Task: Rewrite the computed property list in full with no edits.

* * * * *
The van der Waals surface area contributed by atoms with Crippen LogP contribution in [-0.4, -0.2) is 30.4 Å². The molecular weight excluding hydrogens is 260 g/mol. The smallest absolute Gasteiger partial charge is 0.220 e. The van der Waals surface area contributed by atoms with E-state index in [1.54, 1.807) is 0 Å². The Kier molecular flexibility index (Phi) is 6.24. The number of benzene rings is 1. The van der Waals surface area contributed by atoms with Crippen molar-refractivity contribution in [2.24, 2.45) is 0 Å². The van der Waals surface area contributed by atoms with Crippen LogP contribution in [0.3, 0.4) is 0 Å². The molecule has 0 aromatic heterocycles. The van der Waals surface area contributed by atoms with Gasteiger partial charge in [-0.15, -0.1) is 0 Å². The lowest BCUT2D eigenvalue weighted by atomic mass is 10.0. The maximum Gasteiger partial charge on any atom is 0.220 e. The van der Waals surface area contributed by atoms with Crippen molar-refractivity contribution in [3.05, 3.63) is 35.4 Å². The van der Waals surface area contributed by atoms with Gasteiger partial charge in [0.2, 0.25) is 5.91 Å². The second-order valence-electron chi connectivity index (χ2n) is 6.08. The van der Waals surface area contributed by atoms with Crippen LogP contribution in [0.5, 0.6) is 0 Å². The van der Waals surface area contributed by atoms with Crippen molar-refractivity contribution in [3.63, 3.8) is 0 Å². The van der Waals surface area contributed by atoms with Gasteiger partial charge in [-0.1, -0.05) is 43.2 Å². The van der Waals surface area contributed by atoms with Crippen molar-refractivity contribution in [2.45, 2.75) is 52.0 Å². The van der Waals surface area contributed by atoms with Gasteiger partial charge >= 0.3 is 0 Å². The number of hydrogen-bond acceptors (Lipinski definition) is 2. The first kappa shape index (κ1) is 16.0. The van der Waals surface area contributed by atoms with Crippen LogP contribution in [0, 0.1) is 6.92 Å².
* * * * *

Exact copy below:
The van der Waals surface area contributed by atoms with Crippen LogP contribution in [-0.4, -0.2) is 30.4 Å². The molecular weight excluding hydrogens is 260 g/mol. The smallest absolute Gasteiger partial charge is 0.220 e. The van der Waals surface area contributed by atoms with E-state index in [1.54, 1.807) is 0 Å². The Kier molecular flexibility index (Phi) is 6.24. The number of benzene rings is 1. The van der Waals surface area contributed by atoms with Crippen molar-refractivity contribution in [2.24, 2.45) is 0 Å². The van der Waals surface area contributed by atoms with Crippen LogP contribution in [0.3, 0.4) is 0 Å². The molecule has 0 aromatic heterocycles. The van der Waals surface area contributed by atoms with Gasteiger partial charge in [-0.15, -0.1) is 0 Å². The lowest BCUT2D eigenvalue weighted by atomic mass is 10.0. The maximum Gasteiger partial charge on any atom is 0.220 e. The van der Waals surface area contributed by atoms with Crippen molar-refractivity contribution in [3.05, 3.63) is 35.4 Å². The van der Waals surface area contributed by atoms with Gasteiger partial charge in [0.2, 0.25) is 5.91 Å². The second-order valence-electron chi connectivity index (χ2n) is 6.08. The van der Waals surface area contributed by atoms with Crippen LogP contribution in [0.5, 0.6) is 0 Å². The van der Waals surface area contributed by atoms with Crippen molar-refractivity contribution in [3.63, 3.8) is 0 Å². The van der Waals surface area contributed by atoms with Gasteiger partial charge in [-0.1, -0.05) is 43.2 Å². The van der Waals surface area contributed by atoms with Crippen molar-refractivity contribution in [2.45, 2.75) is 52.0 Å². The van der Waals surface area contributed by atoms with Gasteiger partial charge >= 0.3 is 0 Å². The number of hydrogen-bond acceptors (Lipinski definition) is 2. The first kappa shape index (κ1) is 16.0. The van der Waals surface area contributed by atoms with Crippen LogP contribution in [0, 0.1) is 6.92 Å².